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Frédéric Poirier, Frédéric Gosselin, Martin Arguin; Equisalience this!. Journal of Vision 2007;7(9):437. doi: https://doi.org/10.1167/7.9.437.
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© ARVO (1962-2015); The Authors (2016-present)
Introduction. Visual saliency plays an important role in early vision, guiding both attention shifts and eye movements. Visual saliency thus forms a central role in many models of early visual processing (e.g. Itti, 2006, VisCog; Zhaoping & Snowden, 2006, VisCog; Wolfe & Horowitz, 2004, NatRevNeurosci). Using a novel psychophysical method to measure saliency, we derive perceptual fields of contextual modulation.
Methods. The stimulus is a grid of right- or left-oblique red or green lines on a black background. Line luminance varies continuously over the image, which participants (N=9) adjust locally towards equisalience using a mouse. Assuming that systematic deviations from equiluminance are indicative of compensation for saliency, local luminance setting correlates negatively with local saliency.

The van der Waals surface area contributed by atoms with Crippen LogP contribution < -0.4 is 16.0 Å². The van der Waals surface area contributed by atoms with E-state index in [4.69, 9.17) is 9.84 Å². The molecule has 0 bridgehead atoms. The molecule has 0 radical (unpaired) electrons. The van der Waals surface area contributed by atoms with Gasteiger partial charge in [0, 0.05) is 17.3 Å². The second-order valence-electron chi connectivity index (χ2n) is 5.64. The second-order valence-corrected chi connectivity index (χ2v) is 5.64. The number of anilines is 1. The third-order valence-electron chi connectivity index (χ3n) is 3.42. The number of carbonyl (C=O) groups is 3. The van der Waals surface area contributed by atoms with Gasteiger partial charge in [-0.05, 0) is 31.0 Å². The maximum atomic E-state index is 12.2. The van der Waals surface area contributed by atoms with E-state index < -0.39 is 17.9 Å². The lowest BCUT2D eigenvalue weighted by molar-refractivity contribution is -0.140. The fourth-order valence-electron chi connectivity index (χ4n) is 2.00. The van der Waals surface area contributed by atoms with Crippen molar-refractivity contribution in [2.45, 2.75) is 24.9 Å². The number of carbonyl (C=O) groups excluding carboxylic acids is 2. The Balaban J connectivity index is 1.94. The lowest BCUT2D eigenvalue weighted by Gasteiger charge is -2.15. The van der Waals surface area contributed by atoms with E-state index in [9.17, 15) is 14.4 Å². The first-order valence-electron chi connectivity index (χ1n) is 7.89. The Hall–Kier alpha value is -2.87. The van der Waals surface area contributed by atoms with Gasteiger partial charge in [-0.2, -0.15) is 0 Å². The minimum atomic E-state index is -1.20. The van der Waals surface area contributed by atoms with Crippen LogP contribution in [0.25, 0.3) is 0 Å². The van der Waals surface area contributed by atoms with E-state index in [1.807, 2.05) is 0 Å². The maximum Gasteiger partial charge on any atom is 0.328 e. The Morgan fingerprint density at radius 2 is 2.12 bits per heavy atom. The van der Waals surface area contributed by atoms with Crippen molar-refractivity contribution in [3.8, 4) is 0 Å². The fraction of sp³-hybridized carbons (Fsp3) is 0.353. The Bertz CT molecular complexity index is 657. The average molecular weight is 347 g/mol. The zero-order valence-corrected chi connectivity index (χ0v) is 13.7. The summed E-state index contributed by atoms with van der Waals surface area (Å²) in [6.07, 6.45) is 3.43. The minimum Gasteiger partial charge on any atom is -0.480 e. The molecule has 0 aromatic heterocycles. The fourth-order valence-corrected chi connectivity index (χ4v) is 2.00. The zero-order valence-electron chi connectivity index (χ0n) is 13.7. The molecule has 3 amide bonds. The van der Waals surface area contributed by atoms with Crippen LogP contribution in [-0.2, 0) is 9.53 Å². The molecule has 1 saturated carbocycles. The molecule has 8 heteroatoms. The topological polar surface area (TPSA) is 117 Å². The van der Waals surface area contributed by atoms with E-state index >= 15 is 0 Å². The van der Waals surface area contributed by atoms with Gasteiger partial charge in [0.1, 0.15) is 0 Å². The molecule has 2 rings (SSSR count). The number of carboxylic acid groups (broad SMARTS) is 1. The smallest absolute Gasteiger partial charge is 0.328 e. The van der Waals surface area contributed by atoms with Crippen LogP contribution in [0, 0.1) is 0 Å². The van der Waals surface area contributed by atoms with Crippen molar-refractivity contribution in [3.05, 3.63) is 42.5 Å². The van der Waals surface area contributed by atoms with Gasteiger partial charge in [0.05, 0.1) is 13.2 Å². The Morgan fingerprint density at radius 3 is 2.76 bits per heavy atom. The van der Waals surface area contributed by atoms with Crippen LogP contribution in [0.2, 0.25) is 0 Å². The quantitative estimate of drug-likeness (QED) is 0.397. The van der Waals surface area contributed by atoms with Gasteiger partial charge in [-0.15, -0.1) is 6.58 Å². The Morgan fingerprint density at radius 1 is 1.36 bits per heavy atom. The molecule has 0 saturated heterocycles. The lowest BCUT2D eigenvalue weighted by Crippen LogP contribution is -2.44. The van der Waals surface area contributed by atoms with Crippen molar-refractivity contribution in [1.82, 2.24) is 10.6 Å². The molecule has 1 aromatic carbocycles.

Results. Perceptually salient image regions are more heterogeneous in color and orientation, indicative of short-range iso-feature inhibition. Perceptual fields of context modulation are obtained by correlating image properties with local saliency. Specifically, certain combinations of features correlated with local saliency, the strength of which was dependent on the distance between items containing these features. Using this analysis, we show that: (1) color center-surround fields for different-color are stronger but operate over shorter ranges than for same-color, (2) parallel orientations are inhibited, but less so if continuous, and (3) orthogonal orientations are more salient when end-stopping another line rather than being end-stopped. On average, these perceptive fields predict luminance and account for 60% of the variance in the data.
Discussion. These new results can be compared to predictions from current models of visual salience. Moreover, this new method is sensitive within the normal functioning range, where most current research methods produce ceiling effects and flat reaction time functions. Here, we used a simple stimulus to validate the method, but the method can be generalized to any stimulus (e.g. reading, visual textures, natural images).
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